‘Right’ imples something definitive, certain, finished, complete, correct and singular.

More often than not, in everyday life, it is inaccurate and misleading to talk about ‘right’. Outside of maths (or other purely symbolic realms) how often can we really talk of the right answer? Is the campaign, idea, text, process, product or design we have come up with really the one and only ‘right’ one? Or are we just trying to sound important?

Talk of one right answer limits, curtails and closes down possibility. ‘Right’ kills improvement. If you have the ‘right’ answer you stop. If you have a ‘good’ one, you might yet make it better.

Right also suggests ‘wrong’. It polarises. The two are closely related, so as soon as something is ‘right’ then everything else (or more often, everyone else is wrong). Thinking in terms of ‘good and better’ (rather than ‘right and wrong’) leaves room for difference, variety, complement, nuance, growth and development. It allows and encourages more than one way of doing things.

My friend and colleague at On Your Feet, Gary Hirsch, took up improv theatre because of this. He loved acting but found it hard to remember the lines. Gary found that a script, by defining what was right, made everything else ‘wrong’, which paralysed him. When he discovered improv he found a world that was more forgiving, flexible, free, creative and satisfying.

So, whether I am right or not, I find this is a good habit to practise…..





The old ones are the best

In an interview last year, I was asked why we use the arts and humanities so much on the Oxford Strategic Leadership Programme.

To me, the question revealed a couple of assumptions. First, that the most important knowledge is proto-scientific, technical and in the main, rational. And, as a natural consequence, that it is the most recent theories, the ‘latest research’ we should pay most attention to. These assumptions are, I think, very widespread, which is what made it a natural question to ask. I also think they are mistaken. So I answered with another question.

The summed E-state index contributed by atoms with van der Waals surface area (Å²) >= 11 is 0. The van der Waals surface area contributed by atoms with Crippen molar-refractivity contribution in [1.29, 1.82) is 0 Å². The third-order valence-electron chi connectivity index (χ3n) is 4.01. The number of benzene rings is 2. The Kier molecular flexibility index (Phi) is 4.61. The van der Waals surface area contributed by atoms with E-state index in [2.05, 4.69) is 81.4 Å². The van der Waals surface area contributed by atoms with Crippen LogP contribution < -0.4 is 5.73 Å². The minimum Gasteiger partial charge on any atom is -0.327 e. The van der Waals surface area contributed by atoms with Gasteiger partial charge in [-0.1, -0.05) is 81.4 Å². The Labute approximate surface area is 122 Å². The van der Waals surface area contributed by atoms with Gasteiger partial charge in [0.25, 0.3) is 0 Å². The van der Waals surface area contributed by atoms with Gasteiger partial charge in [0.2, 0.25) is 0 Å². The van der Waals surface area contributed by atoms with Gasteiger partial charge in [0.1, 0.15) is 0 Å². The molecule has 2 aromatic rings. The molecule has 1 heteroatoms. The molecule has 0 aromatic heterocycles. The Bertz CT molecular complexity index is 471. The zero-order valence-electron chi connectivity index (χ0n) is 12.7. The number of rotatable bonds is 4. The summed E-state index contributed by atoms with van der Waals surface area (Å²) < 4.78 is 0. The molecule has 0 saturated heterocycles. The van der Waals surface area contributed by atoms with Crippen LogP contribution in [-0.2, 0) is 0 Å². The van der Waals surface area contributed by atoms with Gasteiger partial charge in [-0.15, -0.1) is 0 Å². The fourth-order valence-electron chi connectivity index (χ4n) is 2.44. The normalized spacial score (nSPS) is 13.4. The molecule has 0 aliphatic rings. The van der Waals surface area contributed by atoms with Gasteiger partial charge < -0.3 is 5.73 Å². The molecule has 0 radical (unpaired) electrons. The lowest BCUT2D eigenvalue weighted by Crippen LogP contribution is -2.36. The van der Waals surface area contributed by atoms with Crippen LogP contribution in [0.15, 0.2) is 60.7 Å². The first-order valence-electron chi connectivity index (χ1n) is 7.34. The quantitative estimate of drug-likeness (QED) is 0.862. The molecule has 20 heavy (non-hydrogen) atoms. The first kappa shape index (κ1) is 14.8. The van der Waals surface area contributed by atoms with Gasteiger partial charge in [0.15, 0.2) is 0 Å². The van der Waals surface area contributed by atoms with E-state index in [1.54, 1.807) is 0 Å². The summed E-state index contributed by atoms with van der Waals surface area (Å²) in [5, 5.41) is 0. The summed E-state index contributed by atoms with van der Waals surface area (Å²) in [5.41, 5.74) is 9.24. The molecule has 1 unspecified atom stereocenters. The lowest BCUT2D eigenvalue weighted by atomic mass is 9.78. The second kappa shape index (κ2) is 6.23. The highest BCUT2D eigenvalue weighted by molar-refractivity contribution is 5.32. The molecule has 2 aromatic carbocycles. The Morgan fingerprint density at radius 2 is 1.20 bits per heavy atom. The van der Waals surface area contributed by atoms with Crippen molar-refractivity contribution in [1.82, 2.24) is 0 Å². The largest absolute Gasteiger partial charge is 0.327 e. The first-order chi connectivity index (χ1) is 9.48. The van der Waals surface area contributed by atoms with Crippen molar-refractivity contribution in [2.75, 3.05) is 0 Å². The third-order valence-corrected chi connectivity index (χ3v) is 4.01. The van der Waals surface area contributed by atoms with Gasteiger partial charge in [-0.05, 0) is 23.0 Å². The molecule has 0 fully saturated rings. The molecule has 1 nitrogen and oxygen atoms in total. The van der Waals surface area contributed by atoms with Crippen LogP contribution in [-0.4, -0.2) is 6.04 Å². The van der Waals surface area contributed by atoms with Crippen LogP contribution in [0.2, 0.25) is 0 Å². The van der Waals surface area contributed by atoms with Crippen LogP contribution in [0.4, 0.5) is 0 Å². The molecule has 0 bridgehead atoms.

‘Why would you ignore the collected wisdom of thousands of years of human inquiry?’ I replied.

We are easily seduced by novelty and recency and can quickly become ‘fashionistas’ of thought. This is upside down. My feeling is that there is a kind of inverse law in play, along the lines of ‘the more recent it is, the more likely it is to be trivial or inconsequential’.

If you are grappling with anything that involves a consideration of human nature (and frankly, who isn’t?), if you are looking for deep understanding, for an explanation of why we act as we do, then you are going to need, at the very least, to include the long view of human thought.

It is a bit like biomimicry. Yes, it is a nascent field, but biomimicry bases itself on three billion years of research in the massive R&D lab that is ‘life on planet earth’. Surely the collective wisdom of thinkers and doers throughout the ages is more likely to hold solutions to important human issues than an up to the minute MBA?

So, if you want to learn proper grown up stuff then the old ideas are the best. Or to put the same thing the other way around, that if you only concern yourself only with new learning, you are unlikely to come across anything that is great.